State Sen. Pat Browne, R-Lehigh, addresses reporters after Gov. Tom Wolf's budget address in February
Brett Sholtis / WITF
State Sen. Pat Browne, R-Lehigh, addresses reporters after Gov. Tom Wolf's budget address in February
Brett Sholtis / WITF
(Harrisburg) — State and local governments across Pennsylvania say they need a significant infusion of cash from the federal government to allow them to replace lost revenue stemming from reduced taxation due to the economic shutdown.
If they don’t get it, both Republican and Democratic leaders warn they will have to make painful cuts to personnel and government services in order to meet legal requirements that they balance their budgets.
But in Washington, D.C., a fight is underway over how much money — if any at all — to float to states and local governments.
The clock is ticking. The state legislature needs to pass a budget for the remaining seven months of the state’s fiscal year by November 30 — less than a month after the election — and some local budgets are due by the first of the year, which means there is not a lot of time for the state and local governments to figure out how much money they will receive and then how they will spend it.
Democrats in the U.S. House of Representatives passed the Heroes Act in May, which authorized $875 billion in direct aid with no strings attached for states, counties, and municipalities. Pennsylvania would stand to receive just under $20 billion if that bill became law. Senate Republicans have rejected that bill, and GOP negotiators have offered up to $125 billion, though a more recent package contains no funding at all for states and local governments.
Particularly for cities, that could spell fiscal disaster, including significant personnel layoffs and service cuts.
“If you strand us, you’re not going to have a recovery,” said Rick Schuettler, executive director of the Pennsylvania Municipal League. “There’s too many cities and population centers that are simply going to have nowhere to go, and you’re going to see layoffs of public safety personnel and cutting back services. They can’t go to the revenue side because there’s nothing there.”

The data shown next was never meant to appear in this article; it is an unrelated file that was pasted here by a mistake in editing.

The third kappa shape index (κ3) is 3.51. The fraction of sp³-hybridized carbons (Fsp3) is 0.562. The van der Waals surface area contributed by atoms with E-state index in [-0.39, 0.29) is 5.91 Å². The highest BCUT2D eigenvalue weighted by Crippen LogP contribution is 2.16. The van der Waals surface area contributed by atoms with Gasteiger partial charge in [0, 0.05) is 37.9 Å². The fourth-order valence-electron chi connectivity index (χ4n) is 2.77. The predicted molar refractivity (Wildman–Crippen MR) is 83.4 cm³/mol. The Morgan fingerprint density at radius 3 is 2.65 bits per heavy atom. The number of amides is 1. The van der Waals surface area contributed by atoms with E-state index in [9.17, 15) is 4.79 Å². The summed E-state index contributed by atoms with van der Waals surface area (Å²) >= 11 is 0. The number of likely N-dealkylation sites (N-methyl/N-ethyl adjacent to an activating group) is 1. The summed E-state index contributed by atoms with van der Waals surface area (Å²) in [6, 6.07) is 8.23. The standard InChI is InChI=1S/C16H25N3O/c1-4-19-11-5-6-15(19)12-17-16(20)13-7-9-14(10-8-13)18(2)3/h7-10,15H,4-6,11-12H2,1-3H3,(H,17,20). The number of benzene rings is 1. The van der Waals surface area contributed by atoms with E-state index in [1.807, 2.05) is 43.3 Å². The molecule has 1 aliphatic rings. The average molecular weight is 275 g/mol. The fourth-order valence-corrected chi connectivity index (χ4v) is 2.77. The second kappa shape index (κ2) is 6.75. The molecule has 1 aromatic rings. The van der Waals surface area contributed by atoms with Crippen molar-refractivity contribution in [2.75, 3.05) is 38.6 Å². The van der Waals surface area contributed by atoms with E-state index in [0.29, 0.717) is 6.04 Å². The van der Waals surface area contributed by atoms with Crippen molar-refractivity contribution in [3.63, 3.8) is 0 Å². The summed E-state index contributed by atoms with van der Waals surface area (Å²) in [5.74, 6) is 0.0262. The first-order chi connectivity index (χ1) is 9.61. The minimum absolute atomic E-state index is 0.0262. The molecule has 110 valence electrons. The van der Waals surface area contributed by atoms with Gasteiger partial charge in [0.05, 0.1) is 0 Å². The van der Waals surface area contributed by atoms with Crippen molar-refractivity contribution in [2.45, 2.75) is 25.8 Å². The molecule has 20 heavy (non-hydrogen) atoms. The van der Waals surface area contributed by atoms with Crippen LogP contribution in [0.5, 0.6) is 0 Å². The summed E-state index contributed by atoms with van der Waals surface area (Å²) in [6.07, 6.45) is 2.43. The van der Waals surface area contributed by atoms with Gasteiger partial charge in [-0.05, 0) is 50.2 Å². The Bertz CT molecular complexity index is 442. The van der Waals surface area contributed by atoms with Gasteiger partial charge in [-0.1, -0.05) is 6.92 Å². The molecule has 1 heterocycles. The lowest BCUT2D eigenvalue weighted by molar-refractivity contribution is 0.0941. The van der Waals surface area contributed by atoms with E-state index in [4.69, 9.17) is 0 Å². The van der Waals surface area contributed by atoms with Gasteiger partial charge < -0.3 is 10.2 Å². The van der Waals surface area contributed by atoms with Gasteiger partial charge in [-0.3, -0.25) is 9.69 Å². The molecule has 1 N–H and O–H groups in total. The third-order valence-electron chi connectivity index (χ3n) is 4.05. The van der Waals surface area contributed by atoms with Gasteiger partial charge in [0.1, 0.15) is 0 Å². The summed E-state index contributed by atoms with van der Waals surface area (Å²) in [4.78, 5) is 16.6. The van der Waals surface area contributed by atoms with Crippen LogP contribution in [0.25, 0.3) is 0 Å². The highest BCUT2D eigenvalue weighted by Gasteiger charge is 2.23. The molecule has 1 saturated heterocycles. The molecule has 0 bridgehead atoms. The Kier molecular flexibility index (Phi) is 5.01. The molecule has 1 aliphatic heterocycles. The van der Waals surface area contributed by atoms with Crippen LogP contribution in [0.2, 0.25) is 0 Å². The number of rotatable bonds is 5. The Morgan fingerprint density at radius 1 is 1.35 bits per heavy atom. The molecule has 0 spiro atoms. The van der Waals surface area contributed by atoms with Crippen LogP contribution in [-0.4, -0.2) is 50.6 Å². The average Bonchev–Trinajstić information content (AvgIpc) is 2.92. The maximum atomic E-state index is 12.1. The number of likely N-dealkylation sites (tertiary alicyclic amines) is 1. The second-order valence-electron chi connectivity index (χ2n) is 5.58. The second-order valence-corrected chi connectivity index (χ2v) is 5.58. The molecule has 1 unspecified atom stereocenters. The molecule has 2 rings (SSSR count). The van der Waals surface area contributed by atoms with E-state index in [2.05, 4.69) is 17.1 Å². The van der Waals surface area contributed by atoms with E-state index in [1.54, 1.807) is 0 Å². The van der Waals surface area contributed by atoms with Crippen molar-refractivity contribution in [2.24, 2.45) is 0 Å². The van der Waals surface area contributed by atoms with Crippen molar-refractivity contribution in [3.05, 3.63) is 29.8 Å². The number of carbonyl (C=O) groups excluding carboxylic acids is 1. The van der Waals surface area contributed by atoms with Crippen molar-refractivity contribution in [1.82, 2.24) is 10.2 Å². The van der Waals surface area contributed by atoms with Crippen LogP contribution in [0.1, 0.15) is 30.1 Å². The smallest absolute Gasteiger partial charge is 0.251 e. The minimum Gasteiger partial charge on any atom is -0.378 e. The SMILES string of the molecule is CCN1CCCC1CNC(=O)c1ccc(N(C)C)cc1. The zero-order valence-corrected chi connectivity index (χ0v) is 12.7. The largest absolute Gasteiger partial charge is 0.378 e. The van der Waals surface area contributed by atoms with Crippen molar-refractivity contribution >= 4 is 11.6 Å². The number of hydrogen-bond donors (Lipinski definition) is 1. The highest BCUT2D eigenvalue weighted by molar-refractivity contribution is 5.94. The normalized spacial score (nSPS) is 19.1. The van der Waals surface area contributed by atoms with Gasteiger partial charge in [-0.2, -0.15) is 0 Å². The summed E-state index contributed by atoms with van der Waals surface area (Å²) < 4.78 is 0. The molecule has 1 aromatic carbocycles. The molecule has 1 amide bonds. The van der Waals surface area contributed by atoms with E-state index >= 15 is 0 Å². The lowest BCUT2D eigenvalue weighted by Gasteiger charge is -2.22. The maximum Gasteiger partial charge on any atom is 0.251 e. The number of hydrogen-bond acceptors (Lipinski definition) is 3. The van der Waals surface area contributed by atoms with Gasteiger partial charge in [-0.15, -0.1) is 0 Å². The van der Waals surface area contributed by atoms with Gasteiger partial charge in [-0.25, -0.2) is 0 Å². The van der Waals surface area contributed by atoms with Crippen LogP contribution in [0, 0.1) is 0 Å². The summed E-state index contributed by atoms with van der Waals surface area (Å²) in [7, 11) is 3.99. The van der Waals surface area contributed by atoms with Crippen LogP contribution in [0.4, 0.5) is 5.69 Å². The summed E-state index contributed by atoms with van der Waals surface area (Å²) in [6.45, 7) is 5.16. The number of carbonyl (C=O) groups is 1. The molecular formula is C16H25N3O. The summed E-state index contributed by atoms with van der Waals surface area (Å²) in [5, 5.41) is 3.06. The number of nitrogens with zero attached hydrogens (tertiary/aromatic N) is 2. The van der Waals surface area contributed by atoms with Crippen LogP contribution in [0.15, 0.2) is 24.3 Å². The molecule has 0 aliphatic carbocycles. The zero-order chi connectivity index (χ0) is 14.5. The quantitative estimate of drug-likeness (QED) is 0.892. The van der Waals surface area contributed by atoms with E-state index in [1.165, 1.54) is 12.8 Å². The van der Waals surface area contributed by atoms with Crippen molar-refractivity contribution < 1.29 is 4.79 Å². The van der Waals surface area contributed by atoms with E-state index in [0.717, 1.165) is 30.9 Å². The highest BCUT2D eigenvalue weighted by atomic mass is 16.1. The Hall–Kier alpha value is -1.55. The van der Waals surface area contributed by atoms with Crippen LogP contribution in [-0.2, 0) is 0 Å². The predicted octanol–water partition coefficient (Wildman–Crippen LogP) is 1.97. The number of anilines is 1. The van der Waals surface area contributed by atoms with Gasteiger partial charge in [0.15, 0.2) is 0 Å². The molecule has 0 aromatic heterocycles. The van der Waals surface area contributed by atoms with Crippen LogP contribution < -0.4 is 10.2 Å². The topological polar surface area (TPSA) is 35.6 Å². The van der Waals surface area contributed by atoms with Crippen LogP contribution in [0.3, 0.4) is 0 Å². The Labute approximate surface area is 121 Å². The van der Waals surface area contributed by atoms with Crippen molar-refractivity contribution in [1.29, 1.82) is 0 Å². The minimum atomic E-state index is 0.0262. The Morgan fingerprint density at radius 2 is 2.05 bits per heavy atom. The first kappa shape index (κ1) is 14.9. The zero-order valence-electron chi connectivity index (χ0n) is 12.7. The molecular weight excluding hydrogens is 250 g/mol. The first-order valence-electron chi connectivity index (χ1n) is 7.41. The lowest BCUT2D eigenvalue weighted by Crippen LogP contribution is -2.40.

The state has received a $3.9 billion block grant from the CARES Act and, separately, Pennsylvania’s seven largest counties received a little over $1 billion. Other federal aid, including more federal money towards Medicaid, put the amount of aid that has reached state government at around $8.1 billion, according to the Committee for a Responsible Federal Budget, which has released a tool to track federal outlays related to the pandemic.
That $3.9 billion is strictly for coronavirus-related expenses like buying PPE, aiding small businesses, and ramping up testing and contact tracing. It cannot be used to fill holes in state or local budgets. Pennsylvania has spent $2.6 billion, which includes passing $625 million on to the state’s other 60 counties.
The state is holding on to the remaining $1.3 billion, and legislative authorization is required to spend it. The state passed a partial budget in June that funded most agencies at existing levels for five months and provided a full year of funding for education. A budget for the remaining seven months is due Nov. 30, which is before new legislators elected in November will take office. Heading into the fall, the state is staring at a deficit of nearly $5 billion.
In May, the National League of Cities projected that Pennsylvania municipalities could lose 40 percent of their annual revenue, a higher rate than any state in the country. That would amount to $6 billion in losses, the Pennsylvania Municipal League said. A July estimate from the legislature’s Independent Fiscal Office suggested the lost revenue could be less, perhaps in the hundreds of millions.
Regardless, strapped municipalities are bracing for potential budget cuts.
In Altoona, Mayor Matt Pacifico (R) said 70 percent of his city’s annual budget is personnel costs and, of those costs, two-thirds are police and fire. Blair County gave the city some money for coronavirus expenses, but he said there is “only so much PPE we can stockpile” and that, at the end of the day, he needs money to replace lost tax revenue so he can avoid having to cut positions in the police and fire departments.